Archive for the ‘In Memoriam’ Category

Elizabeth Taylor (1932-2011)

Sunday, March 27th, 2011

Jane Russell (1921-2011)

Tuesday, March 8th, 2011

Tura Satana (1938-2011)

Saturday, February 5th, 2011

Peter Yates (1929-2011)

Tuesday, January 11th, 2011

 Peter Yates, the four time Oscar nominated director, has died.  He was 81.  Yates is responsible for a handful of great movies, and many other movies worth checking out.  He’s probably best known for two films: Bullit and the classic coming-of-age film Breaking Away.  Here are my picks for the late Peter Yates’ five best movies.

1.  The Friends of Eddie Coyle (1973).  One of the best crime films of the 70s, with a knockout cast that includes Peter Boyle, Alex Rocco, Richard Jordan, Steven Keats and, in one of his best roles, the one and only Robert Mitchum.  Finally out on DVD after many years being unavailable in any format, this is one of the hidden treasures of seventies cinema.  Plus, the Criterion Collection disc has a wonderful commentary by Yates.

2.  Bullit (1968).  Steve McQueen at the peak of his coolness.  A terrific police thriller that still holds up after all these years, with wonderful supporting turns by Jacqueline Bisset, Robert Vaughn and a small but vital role by Robert Duvall.  Yates’ use of San Francisco is phenomenal, and it’s still hard to top that car chase.

3.  Breaking Away (1979).  I love this movie.  It’s a timeless story of four small-town young men with big dreams: Dennis Christopher, Dennis Quaid, Daniel Stern and Jackie Earl Haley (my personal favorite of the four).  Yes, it’s a great sports movie, but it’s just a great movie period.  Funny, touching and just a touch bittersweet.  Paul Dooley and Barbara Barrie (Oscar nominated for this) steal the show as Christopher’s parents.

4.  Krull (1983).  You probably know that I’m a huge fan of eighties sci-fi/fantasy films, so, of course I have a soft spot for this Tolkienesque/Star Wars-ish throwback.  It’s super cheesy, but it’s also lots of fun.   We don’t celebrate cinematic junk food enough, I think, and this is one of my favorites.  I’m not ashamed to say that this is a great movie.  Remember, the Glaive is in you!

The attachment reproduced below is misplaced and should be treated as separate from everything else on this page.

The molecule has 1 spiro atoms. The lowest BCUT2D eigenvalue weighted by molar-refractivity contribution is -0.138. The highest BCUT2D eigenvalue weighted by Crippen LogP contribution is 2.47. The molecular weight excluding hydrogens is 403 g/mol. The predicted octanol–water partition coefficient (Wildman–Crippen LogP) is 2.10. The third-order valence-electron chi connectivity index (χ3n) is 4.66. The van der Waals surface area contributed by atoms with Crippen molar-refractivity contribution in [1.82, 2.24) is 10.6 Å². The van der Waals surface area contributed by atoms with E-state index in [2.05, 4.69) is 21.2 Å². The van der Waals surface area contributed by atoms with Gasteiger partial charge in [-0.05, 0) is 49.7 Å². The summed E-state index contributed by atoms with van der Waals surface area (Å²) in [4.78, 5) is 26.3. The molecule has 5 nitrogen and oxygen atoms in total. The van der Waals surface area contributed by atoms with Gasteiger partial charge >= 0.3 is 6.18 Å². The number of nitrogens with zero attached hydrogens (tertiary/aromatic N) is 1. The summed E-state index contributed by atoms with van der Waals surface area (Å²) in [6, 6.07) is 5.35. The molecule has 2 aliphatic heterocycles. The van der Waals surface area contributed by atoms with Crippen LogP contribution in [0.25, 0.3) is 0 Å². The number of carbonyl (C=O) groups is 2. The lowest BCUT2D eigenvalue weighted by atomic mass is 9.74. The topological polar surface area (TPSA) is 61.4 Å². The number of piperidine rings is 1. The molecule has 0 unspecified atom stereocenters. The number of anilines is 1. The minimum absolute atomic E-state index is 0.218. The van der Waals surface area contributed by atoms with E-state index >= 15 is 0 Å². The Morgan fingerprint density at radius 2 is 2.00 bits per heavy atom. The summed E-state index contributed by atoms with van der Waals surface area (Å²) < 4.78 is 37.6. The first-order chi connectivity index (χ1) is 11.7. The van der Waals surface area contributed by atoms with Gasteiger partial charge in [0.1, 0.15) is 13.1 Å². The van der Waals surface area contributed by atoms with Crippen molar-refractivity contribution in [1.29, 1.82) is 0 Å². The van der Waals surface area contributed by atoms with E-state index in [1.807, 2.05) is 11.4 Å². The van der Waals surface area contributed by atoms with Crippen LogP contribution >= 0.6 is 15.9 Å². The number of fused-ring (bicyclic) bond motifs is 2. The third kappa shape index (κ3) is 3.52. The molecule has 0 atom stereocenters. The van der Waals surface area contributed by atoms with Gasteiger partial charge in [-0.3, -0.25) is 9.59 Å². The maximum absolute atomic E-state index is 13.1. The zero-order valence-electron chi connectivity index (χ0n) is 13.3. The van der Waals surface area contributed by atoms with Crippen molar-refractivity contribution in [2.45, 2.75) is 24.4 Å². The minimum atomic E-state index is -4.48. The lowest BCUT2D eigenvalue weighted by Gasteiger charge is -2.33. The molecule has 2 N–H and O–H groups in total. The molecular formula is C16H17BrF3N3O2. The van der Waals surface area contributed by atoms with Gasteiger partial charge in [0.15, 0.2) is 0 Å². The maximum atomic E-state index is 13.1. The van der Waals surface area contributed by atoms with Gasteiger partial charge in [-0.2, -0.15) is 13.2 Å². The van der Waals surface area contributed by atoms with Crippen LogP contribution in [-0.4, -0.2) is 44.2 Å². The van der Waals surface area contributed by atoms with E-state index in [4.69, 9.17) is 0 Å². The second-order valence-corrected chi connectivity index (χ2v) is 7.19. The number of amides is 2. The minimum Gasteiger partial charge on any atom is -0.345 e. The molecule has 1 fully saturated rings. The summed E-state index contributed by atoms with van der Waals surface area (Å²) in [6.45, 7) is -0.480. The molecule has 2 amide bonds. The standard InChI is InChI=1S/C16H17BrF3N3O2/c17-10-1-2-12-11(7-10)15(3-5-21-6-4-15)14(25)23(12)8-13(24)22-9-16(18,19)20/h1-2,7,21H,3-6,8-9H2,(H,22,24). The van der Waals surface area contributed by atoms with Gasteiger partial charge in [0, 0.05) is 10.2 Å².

5.  The Dresser (1983).   1983 was a busy year for Yates, my goodness.  Albert Finney and Tom Courtenay deservedly scored Oscar nominations for this great behind the scenes look at an aging master thespian and his dresser, as he performs “King Lear” in Great Britain during World War II.  A brilliant film, with two extraordinary performances.

 

Jill Clayburgh (1944-2010)

Saturday, November 6th, 2010

Patrick Swayze (1952-2009)

Sunday, September 20th, 2009

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Paul Newman (1925-2008)

Saturday, September 27th, 2008

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Isaac Hayes (1942-2008)

Monday, August 11th, 2008

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Who’s the private dick that’s a sex machine with all the chicks? Well, the song was about John Shaft, but it could have very well really been about that song’s composer, Isaac Hayes. In addition to being a world-renowned composer/singer/music genius (His “Theme from Shaft” won a well-deserved Oscar), he was also an actor, TV star and pop icon. He’s probably best known by audiences for 2 things: “Shaft” and, of course, Chef from “South Park.”

I also will remember his terrific performance as The Duke in John Carpenter’s cult classic Escape from New York. Recently, he made headlines for quitting “South Park” over his resentment over the show mocking his religious beliefs (Hayes was a Scientologist). Hayes was a true funk master if there ever was one.

Bernie Mac (1957-2008)

Monday, August 11th, 2008

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    Bernie Mac was a very funny comedian and a natural performer, even though few motion pictures really let him shine as brightly as he could have. The Ocean’s 11 series showed his gift for timing (as the scene from Ocean’s 11 where he threatens a car salesman while he discusses moisturizing cream, one of my favorite scenes from the series), but his leading roles always left something to desire. Mac always let the joy of his performance show through though, I remember not really liking Mr. 3000, for example, but thinking he was immensely likable in the role.

    Like Bill Murray, Mac could play a likable jerk better than almost anybody. He was, of course, a gifted stand-up, as his brilliant routine in the comedy concert film The Original Kings of Comedy proved. He will be missed.

Cyd Charisse (1921-2008)

Thursday, June 19th, 2008

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